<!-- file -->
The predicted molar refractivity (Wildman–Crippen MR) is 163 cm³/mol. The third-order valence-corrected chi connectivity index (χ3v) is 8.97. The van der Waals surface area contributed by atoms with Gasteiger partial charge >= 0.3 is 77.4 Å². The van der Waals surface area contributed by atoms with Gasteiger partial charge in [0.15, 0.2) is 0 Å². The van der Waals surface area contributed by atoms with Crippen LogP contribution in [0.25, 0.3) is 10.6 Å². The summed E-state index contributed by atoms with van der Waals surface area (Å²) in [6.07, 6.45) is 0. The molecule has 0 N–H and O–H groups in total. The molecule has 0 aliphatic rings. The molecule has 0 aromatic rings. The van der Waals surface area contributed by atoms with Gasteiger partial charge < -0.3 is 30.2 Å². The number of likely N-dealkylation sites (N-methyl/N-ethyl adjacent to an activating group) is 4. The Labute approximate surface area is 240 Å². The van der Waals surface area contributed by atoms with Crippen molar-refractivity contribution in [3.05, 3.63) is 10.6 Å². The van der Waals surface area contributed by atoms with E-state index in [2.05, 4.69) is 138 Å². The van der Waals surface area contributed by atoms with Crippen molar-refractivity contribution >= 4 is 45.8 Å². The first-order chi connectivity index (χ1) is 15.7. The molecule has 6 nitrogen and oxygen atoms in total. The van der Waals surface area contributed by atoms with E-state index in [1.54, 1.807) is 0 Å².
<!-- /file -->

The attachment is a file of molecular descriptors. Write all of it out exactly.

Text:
The predicted molar refractivity (Wildman–Crippen MR) is 163 cm³/mol. The third-order valence-corrected chi connectivity index (χ3v) is 8.97. The van der Waals surface area contributed by atoms with Gasteiger partial charge >= 0.3 is 77.4 Å². The van der Waals surface area contributed by atoms with Gasteiger partial charge in [0.15, 0.2) is 0 Å². The van der Waals surface area contributed by atoms with Crippen LogP contribution in [0.25, 0.3) is 10.6 Å². The summed E-state index contributed by atoms with van der Waals surface area (Å²) in [6.07, 6.45) is 0. The molecule has 0 N–H and O–H groups in total. The molecule has 0 aliphatic rings. The molecule has 0 aromatic rings. The van der Waals surface area contributed by atoms with Gasteiger partial charge < -0.3 is 30.2 Å². The number of likely N-dealkylation sites (N-methyl/N-ethyl adjacent to an activating group) is 4. The Labute approximate surface area is 240 Å². The van der Waals surface area contributed by atoms with Crippen molar-refractivity contribution in [3.05, 3.63) is 10.6 Å². The van der Waals surface area contributed by atoms with E-state index in [2.05, 4.69) is 138 Å². The van der Waals surface area contributed by atoms with Crippen molar-refractivity contribution >= 4 is 45.8 Å². The first-order chi connectivity index (χ1) is 15.7. The molecule has 6 nitrogen and oxygen atoms in total. The van der Waals surface area contributed by atoms with E-state index in [1.54, 1.807) is 0 Å².